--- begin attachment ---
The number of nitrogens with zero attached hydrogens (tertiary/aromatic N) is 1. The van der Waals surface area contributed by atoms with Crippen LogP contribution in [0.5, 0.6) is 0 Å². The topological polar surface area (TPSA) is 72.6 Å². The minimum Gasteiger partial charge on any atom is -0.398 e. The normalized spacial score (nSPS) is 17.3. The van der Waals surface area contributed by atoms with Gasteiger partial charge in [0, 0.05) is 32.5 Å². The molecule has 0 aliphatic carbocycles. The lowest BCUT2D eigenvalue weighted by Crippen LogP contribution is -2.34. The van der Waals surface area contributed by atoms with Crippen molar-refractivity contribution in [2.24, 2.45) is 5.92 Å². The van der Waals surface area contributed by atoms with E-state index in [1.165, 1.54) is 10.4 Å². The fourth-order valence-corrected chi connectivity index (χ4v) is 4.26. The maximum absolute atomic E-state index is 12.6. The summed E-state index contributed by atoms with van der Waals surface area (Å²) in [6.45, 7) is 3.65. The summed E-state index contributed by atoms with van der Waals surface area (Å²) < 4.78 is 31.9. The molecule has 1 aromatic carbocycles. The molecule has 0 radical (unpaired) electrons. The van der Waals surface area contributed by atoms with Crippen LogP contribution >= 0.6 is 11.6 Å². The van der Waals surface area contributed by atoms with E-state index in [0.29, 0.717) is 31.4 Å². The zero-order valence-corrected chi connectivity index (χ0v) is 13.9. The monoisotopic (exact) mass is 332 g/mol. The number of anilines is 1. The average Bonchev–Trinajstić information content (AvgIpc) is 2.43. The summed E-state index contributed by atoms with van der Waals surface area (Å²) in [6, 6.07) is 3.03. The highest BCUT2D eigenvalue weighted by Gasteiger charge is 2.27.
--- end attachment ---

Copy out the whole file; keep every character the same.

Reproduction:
The number of nitrogens with zero attached hydrogens (tertiary/aromatic N) is 1. The van der Waals surface area contributed by atoms with Crippen LogP contribution in [0.5, 0.6) is 0 Å². The topological polar surface area (TPSA) is 72.6 Å². The minimum Gasteiger partial charge on any atom is -0.398 e. The normalized spacial score (nSPS) is 17.3. The van der Waals surface area contributed by atoms with Gasteiger partial charge in [0, 0.05) is 32.5 Å². The molecule has 0 aliphatic carbocycles. The lowest BCUT2D eigenvalue weighted by Crippen LogP contribution is -2.34. The van der Waals surface area contributed by atoms with Crippen molar-refractivity contribution in [2.24, 2.45) is 5.92 Å². The van der Waals surface area contributed by atoms with E-state index in [1.165, 1.54) is 10.4 Å². The fourth-order valence-corrected chi connectivity index (χ4v) is 4.26. The maximum absolute atomic E-state index is 12.6. The summed E-state index contributed by atoms with van der Waals surface area (Å²) in [6.45, 7) is 3.65. The summed E-state index contributed by atoms with van der Waals surface area (Å²) < 4.78 is 31.9. The molecule has 1 aromatic carbocycles. The molecule has 0 radical (unpaired) electrons. The van der Waals surface area contributed by atoms with Crippen LogP contribution >= 0.6 is 11.6 Å². The van der Waals surface area contributed by atoms with E-state index in [0.29, 0.717) is 31.4 Å². The zero-order valence-corrected chi connectivity index (χ0v) is 13.9. The monoisotopic (exact) mass is 332 g/mol. The number of anilines is 1. The average Bonchev–Trinajstić information content (AvgIpc) is 2.43. The summed E-state index contributed by atoms with van der Waals surface area (Å²) in [6, 6.07) is 3.03. The highest BCUT2D eigenvalue weighted by Gasteiger charge is 2.27.